Comment by serpentsong on Harry Potter and the Methods of Rationality discussion thread, part 9 · 2012-01-21T05:37:54.270Z · score: 10 (10 votes) · LW · GW

An idle bit of speculation, which has probably been brought up before, but it occurred to me that MoR Voldemort, being more intelligent than his canonical counterpart, may not have seen fit to stop at a mere 7 horcruxes. Why not simply make as many as (in)humanly possible, rather than adhering to some superstitious wishy-washy stuff about "7 is a powerfully magic number"? It is almost certain that the mechanics of horcrux-construction in MoR are different from those in canon (e.g. mind-upload rather than soul-splitting), so perhaps the limit that Canon!Voldemort faced (unstable soul-fragments) is not something that would be encountered in quite the same form as MoR!Voldemort.

To provide the merest scrap of substance to my speculation, I noticed that in Chapter 53 (TSPE, Part III), Quirrell states:

“Yess,” hissed the snake, “but do not underesstimate her, sshe wass the deadliesst of warriorss.” The green head dipped in warning. “One would be wisse to fear me, boy, even were I sstarved and nine-tenthss dead..."

The bolded interests me, partly because of something Dumbledore states in Chapter 61 (TSPE, Part XI):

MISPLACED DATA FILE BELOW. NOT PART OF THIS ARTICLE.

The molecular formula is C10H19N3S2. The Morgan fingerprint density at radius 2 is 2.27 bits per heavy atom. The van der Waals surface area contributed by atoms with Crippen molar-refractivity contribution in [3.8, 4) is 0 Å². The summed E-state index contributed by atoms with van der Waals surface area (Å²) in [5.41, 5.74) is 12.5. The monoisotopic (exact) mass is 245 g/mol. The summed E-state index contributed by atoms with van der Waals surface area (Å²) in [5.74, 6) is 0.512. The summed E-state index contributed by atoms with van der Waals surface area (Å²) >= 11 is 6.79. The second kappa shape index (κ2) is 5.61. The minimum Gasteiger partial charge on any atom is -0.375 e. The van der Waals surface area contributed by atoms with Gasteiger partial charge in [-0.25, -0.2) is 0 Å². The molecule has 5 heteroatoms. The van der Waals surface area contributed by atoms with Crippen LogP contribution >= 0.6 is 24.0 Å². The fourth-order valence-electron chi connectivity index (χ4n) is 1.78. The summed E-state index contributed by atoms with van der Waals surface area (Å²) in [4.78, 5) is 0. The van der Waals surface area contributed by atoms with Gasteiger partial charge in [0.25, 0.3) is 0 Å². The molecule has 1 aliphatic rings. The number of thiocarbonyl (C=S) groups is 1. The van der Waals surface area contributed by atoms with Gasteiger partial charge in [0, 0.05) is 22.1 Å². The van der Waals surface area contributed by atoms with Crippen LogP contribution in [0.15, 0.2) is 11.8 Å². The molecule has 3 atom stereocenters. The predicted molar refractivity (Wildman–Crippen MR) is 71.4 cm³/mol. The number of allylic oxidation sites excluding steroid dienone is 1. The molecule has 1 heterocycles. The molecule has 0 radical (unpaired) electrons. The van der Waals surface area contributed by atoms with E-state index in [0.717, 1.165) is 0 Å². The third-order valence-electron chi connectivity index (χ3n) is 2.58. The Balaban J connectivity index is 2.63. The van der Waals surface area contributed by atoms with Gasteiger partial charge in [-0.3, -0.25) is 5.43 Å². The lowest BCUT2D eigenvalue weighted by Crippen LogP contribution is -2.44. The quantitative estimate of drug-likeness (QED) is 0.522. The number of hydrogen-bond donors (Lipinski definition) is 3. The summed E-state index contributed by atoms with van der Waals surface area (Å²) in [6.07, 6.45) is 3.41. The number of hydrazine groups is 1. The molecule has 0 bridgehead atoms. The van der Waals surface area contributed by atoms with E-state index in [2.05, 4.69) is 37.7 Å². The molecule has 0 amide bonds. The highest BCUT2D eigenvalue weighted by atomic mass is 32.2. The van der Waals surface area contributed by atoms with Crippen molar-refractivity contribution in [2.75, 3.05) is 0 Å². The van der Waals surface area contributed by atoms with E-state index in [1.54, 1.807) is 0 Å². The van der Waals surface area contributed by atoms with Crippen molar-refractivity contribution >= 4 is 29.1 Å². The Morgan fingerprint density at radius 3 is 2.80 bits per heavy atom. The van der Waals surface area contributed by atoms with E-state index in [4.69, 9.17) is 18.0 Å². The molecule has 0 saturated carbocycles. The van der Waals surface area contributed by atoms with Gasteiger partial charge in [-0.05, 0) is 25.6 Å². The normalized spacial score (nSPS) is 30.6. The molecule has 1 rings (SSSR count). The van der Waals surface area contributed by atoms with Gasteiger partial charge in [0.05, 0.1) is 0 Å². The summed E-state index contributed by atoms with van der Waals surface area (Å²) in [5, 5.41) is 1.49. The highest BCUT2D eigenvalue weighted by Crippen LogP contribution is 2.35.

"...Voldemort’s final avenue is to seduce a victim and drain the life from them over a long period; in which case Voldemort would be weak compared to his former power."

Slowly draining a victim's life and being weak compared to his former power is certainly what occurred with Canon Voldemort possessing Canon Quirrell--perhaps MoR Quirrelmort benefits from a similar arrangement? If so, the adjective "starving" certainly fits.

Now, we already know that Quirrelmort likes to play ironic little games with what he says--in fact, he admits as much himself in chapter 51: The lips twitched again, and then went flat. "Then I shall skip it. Mr. Potter, you sometimes make a game of lying with truths, playing with words to conceal your meanings in plain sight. I, too, have been known to find that amusing."

To return to the point, if hypothetically describing himself as "starving" falls into the same class of ironically veiled truth-statements Quirrelmort enjoys dropping from time to time (see ch. 49: "If only You-Know-Who had lived, you might have persuaded him to teach you some of the knowledge that would have been your heritage, from one Heir of Slytherin to another," or perhaps "Tell them I ate [the dementor]"--->"I am a death-eater", or again Harry had asked why Professor Quirrell couldn’t be the one to play the part of the Dark Lord, and Professor Quirrell had pointed out that there was no plausible reason for him to be possessed by the shade of He-Who-Must-Not-Be-Named), what might be the import of "nine-tenths dead"?

My thought was simply that "nine-tenths dead" might be a clue as to the number of Horcruxes MoR!Voldemort created.